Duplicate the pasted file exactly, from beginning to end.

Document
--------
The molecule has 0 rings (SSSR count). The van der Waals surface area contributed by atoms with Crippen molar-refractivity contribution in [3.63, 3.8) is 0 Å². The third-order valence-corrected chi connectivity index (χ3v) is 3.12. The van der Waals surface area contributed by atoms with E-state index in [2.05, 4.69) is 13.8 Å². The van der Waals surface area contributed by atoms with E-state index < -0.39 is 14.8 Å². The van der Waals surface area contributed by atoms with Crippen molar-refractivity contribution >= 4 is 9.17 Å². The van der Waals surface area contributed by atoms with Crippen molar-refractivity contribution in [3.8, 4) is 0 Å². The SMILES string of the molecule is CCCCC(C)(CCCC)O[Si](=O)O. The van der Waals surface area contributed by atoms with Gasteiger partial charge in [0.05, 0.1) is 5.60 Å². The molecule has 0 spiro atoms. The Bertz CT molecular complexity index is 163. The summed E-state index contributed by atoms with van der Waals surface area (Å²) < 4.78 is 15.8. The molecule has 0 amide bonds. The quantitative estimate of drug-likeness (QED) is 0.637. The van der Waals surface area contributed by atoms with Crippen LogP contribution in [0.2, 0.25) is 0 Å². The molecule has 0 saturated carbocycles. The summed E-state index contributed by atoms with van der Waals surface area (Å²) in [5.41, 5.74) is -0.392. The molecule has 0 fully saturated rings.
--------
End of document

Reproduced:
The molecule has 0 rings (SSSR count). The van der Waals surface area contributed by atoms with Crippen molar-refractivity contribution in [3.63, 3.8) is 0 Å². The third-order valence-corrected chi connectivity index (χ3v) is 3.12. The van der Waals surface area contributed by atoms with E-state index in [2.05, 4.69) is 13.8 Å². The van der Waals surface area contributed by atoms with E-state index < -0.39 is 14.8 Å². The van der Waals surface area contributed by atoms with Crippen molar-refractivity contribution >= 4 is 9.17 Å². The van der Waals surface area contributed by atoms with Crippen molar-refractivity contribution in [3.8, 4) is 0 Å². The SMILES string of the molecule is CCCCC(C)(CCCC)O[Si](=O)O. The van der Waals surface area contributed by atoms with Gasteiger partial charge in [0.05, 0.1) is 5.60 Å². The molecule has 0 spiro atoms. The Bertz CT molecular complexity index is 163. The summed E-state index contributed by atoms with van der Waals surface area (Å²) < 4.78 is 15.8. The molecule has 0 amide bonds. The quantitative estimate of drug-likeness (QED) is 0.637. The van der Waals surface area contributed by atoms with Crippen LogP contribution in [0.2, 0.25) is 0 Å². The molecule has 0 saturated carbocycles. The summed E-state index contributed by atoms with van der Waals surface area (Å²) in [5.41, 5.74) is -0.392. The molecule has 0 fully saturated rings.